Cultural competence, or the ability to appreciate and fully understand other people’s cultures, is a crucial skill for journalists. Former NBC News and MSNBC.com executive producer Allison Davis, who co-founded the National Association of Black Journalists in 1975, has pushed for decades for better cultural awareness among journalists and to end stereotypes in media.
“There’s a real need to raise the level of competency of understanding who your neighbor is,” Davis said. “Raise that level of cultural competency so we understand those rich histories and we’re not perpetuating the stereotypes that we’ve done for decades.”
Davis worked in local news in the 1970s, then for NBC News programs including “TODAY” and “NBC Nightly News.” In the 1990s, Davis became the first executive producer of MSNBC’s online news team. All these roles allowed Davis to include voices and populations that had been historically excluded from media.
Watch the video above and read interview excerpts below to see how Davis became a journalist and a champion for cultural understanding.
How did your parents influence you?
My parents really helped us understand what was happening in relation to civil rights. My dad was initially the assistant director of civil rights for the AFL-CIO. He never really told us where he was during the week, but we found out later he was in Selma, Alabama, ready to cross the Edmund Pettus Bridge with Martin Luther King. He was on picket lines throughout the country with Bayard Rustin. My dad, because of his union background, was able to share survival techniques. Through him, I found a voice.
My mother was a registered nurse, but mostly a housewife. I remember in the ’60s going to B. Altman [department store] in New York with my mom, and this woman, who was white, refused to hand my mother back her change and put it on the table. My mother stood there, and I remember saying, “Come on, Mom, pick up the money.” My mother said, “I will take it from her only when she puts it in my hand.” That was her lesson to me. My mother was extremely proud, and she and my dad expected excellence. We tried to give it to her.
Why did you become a journalist?
I was on my high school newspaper. I wanted to tell good stories, inform, educate and promote change. Being a journalist was the best way to do that.
When I wrote for my college newspaper, on the first day of court-ordered desegregation [of Boston public schools], I was on a bus in South Boston and saw people getting hit and stoned. I decided maybe journalism was not what I wanted to do, so I took some courses in guidance counseling and ended up at Hyde Park High School. My job was to make the Black students like the white students and the white students like the Black students. There was a fight in the school and everybody stormed the door. I figured, “Let me get out of here.” I thought that there were hundreds of Black students behind me. Well, there weren’t, and what happened was they were throwing stones at me.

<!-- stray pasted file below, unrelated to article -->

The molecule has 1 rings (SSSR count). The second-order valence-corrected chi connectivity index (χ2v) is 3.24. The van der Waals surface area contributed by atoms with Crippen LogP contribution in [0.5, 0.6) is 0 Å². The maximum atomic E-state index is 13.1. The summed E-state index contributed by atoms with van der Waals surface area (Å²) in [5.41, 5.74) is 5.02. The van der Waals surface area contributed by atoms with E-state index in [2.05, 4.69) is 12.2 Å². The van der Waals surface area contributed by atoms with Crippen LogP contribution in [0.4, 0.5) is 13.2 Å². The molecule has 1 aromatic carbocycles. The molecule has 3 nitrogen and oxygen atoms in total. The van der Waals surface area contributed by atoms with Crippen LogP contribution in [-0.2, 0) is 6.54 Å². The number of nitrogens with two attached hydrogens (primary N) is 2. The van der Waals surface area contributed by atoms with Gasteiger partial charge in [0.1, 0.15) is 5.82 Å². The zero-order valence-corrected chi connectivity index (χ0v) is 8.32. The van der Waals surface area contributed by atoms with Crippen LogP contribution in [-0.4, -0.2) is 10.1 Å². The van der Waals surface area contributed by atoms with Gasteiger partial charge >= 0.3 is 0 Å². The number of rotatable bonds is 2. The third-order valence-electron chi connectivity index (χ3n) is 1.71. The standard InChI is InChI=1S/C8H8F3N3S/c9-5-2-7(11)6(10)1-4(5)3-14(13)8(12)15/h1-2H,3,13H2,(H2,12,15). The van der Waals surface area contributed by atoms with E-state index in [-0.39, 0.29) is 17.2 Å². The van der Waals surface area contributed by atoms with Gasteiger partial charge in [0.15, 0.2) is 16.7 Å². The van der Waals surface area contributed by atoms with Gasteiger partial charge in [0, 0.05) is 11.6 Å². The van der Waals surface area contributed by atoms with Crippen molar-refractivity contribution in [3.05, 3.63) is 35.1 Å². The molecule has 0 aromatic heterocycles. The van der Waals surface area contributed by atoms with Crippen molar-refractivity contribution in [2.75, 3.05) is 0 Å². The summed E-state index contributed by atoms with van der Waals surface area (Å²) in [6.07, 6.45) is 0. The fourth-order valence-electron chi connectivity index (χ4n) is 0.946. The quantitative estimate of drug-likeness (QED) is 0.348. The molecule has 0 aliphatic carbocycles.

I ran down and there was a camera person from [then-NBC affiliate] WBZ. He literally opened the door, grabbed my coat, threw me across his lap and drove away and probably saved my life. I decided that journalism was where I should be, not guidance counseling.
How did you first bring up cultural competence at NBC?
I was a big consumer of our news content at NBC, and there were things that I was seeing that disturbed me. The crime stories would give you the impression that the only people who were committing crimes in this country were people of color. That was probably the first time I was really, really active in voicing my objection.
I got other people involved, and I remember we were able to pick out some of those stories that were offensive, depictions and stereotypes that we thought needed to be addressed. There was a “Law and Order” show that starts out with a dead woman on the subway. Asian people with cameras came and started taking pictures of the dead woman. How stereotypical is that? Michael Gardner, who was the president at that time, brought us all together. We did a show for in-house, and people realized [they] were stereotyping according to race or ethnicity.
Some people thanked us — they were going to spend a lot more time understanding what effect those stories have on communities. We had people who just ignored it, but I was happy that there were more people who were awakened by this than not.
It is so incredibly important to have a diverse newsroom. There’s a saying about the need to be at the table and not to be on the menu. We need to be at the table, to be listened to. We talk about diversity, equity and inclusion — inclusion is a very important part of that. In some cases, through NABJ, we’re able to advocate to make sure that the president of ABC News is a Black woman, the president of MSNBC is a Black woman. We’re able to talk about the importance of that because we’ve been at the table, and we need to continue to be at the table.
How can journalists improve their cultural competence?
Get out of the newsroom a little more and learn about the communities they serve. Get background [information], research, spend time in the communities.
You may not have a story on homelessness, but go to a soup kitchen. I remember going to soup kitchens and talking to people because I was curious. “How did you get on the street?” Man, that brought me to Vietnam [War-related] issues, it helps you figure out why we’re in the state that we’re in. It’s not just watching television or reading a press release. It’s really going out and learning about the people around you.